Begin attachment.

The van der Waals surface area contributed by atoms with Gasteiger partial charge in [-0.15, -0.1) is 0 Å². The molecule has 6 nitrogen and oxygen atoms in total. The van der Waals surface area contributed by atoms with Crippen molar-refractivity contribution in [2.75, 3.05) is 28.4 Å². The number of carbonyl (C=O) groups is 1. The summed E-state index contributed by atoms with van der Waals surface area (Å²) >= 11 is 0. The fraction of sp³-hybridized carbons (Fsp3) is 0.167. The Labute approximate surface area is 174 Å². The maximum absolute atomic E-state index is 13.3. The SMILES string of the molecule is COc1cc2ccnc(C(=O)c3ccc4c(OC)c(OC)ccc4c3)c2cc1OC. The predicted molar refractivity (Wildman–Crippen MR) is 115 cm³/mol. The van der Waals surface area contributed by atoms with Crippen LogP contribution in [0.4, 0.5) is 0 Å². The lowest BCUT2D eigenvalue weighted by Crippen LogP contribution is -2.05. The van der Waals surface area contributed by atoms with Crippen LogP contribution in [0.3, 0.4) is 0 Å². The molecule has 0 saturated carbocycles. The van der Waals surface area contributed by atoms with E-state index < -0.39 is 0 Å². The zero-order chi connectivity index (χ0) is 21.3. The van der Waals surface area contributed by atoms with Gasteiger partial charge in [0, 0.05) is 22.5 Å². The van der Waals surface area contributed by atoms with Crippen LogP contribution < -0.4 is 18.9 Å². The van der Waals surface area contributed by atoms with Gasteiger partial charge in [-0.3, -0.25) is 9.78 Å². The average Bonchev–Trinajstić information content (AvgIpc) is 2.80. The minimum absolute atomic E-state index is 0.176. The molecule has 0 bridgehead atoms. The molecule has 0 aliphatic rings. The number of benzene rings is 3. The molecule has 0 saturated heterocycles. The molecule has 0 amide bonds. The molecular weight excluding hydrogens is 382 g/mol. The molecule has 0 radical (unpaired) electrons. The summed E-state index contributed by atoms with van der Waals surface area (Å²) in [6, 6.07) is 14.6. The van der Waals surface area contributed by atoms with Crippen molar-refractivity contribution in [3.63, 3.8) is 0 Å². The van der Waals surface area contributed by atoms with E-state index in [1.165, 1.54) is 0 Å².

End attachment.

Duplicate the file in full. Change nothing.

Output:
The van der Waals surface area contributed by atoms with Gasteiger partial charge in [-0.15, -0.1) is 0 Å². The molecule has 6 nitrogen and oxygen atoms in total. The van der Waals surface area contributed by atoms with Crippen molar-refractivity contribution in [2.75, 3.05) is 28.4 Å². The number of carbonyl (C=O) groups is 1. The summed E-state index contributed by atoms with van der Waals surface area (Å²) >= 11 is 0. The fraction of sp³-hybridized carbons (Fsp3) is 0.167. The Labute approximate surface area is 174 Å². The maximum absolute atomic E-state index is 13.3. The SMILES string of the molecule is COc1cc2ccnc(C(=O)c3ccc4c(OC)c(OC)ccc4c3)c2cc1OC. The predicted molar refractivity (Wildman–Crippen MR) is 115 cm³/mol. The van der Waals surface area contributed by atoms with Crippen LogP contribution in [0.4, 0.5) is 0 Å². The lowest BCUT2D eigenvalue weighted by Crippen LogP contribution is -2.05. The van der Waals surface area contributed by atoms with Crippen LogP contribution in [0.3, 0.4) is 0 Å². The molecule has 0 saturated carbocycles. The van der Waals surface area contributed by atoms with E-state index < -0.39 is 0 Å². The zero-order chi connectivity index (χ0) is 21.3. The van der Waals surface area contributed by atoms with Gasteiger partial charge in [0, 0.05) is 22.5 Å². The van der Waals surface area contributed by atoms with Crippen LogP contribution < -0.4 is 18.9 Å². The van der Waals surface area contributed by atoms with Gasteiger partial charge in [-0.3, -0.25) is 9.78 Å². The average Bonchev–Trinajstić information content (AvgIpc) is 2.80. The minimum absolute atomic E-state index is 0.176. The molecule has 0 bridgehead atoms. The molecule has 0 aliphatic rings. The number of benzene rings is 3. The molecule has 0 saturated heterocycles. The molecule has 0 amide bonds. The molecular weight excluding hydrogens is 382 g/mol. The molecule has 0 radical (unpaired) electrons. The summed E-state index contributed by atoms with van der Waals surface area (Å²) in [6, 6.07) is 14.6. The van der Waals surface area contributed by atoms with Crippen molar-refractivity contribution in [3.63, 3.8) is 0 Å². The van der Waals surface area contributed by atoms with E-state index in [1.165, 1.54) is 0 Å².